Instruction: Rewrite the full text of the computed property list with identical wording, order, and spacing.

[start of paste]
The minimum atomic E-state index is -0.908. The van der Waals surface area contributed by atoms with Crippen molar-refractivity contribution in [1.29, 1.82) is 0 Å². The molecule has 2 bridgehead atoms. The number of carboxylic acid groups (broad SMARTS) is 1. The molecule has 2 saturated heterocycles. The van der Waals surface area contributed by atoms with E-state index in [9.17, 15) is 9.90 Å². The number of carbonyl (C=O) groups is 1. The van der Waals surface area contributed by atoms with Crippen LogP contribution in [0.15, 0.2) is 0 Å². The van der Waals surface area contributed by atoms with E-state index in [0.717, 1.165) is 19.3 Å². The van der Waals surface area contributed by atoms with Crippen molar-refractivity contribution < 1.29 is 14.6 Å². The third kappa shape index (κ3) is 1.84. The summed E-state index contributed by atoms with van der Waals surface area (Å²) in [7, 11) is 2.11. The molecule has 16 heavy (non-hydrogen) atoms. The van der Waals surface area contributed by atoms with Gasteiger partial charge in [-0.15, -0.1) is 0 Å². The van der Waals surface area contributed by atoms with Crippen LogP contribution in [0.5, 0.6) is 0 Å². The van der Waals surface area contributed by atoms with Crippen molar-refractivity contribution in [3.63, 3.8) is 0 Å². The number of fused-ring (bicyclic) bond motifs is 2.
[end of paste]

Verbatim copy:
The minimum atomic E-state index is -0.908. The van der Waals surface area contributed by atoms with Crippen molar-refractivity contribution in [1.29, 1.82) is 0 Å². The molecule has 2 bridgehead atoms. The number of carboxylic acid groups (broad SMARTS) is 1. The molecule has 2 saturated heterocycles. The van der Waals surface area contributed by atoms with E-state index in [9.17, 15) is 9.90 Å². The number of carbonyl (C=O) groups is 1. The van der Waals surface area contributed by atoms with Crippen LogP contribution in [0.15, 0.2) is 0 Å². The van der Waals surface area contributed by atoms with E-state index in [0.717, 1.165) is 19.3 Å². The van der Waals surface area contributed by atoms with Crippen molar-refractivity contribution < 1.29 is 14.6 Å². The third kappa shape index (κ3) is 1.84. The summed E-state index contributed by atoms with van der Waals surface area (Å²) in [7, 11) is 2.11. The molecule has 16 heavy (non-hydrogen) atoms. The van der Waals surface area contributed by atoms with Gasteiger partial charge in [-0.15, -0.1) is 0 Å². The van der Waals surface area contributed by atoms with Crippen LogP contribution in [0.5, 0.6) is 0 Å². The van der Waals surface area contributed by atoms with Crippen molar-refractivity contribution in [3.63, 3.8) is 0 Å². The number of fused-ring (bicyclic) bond motifs is 2.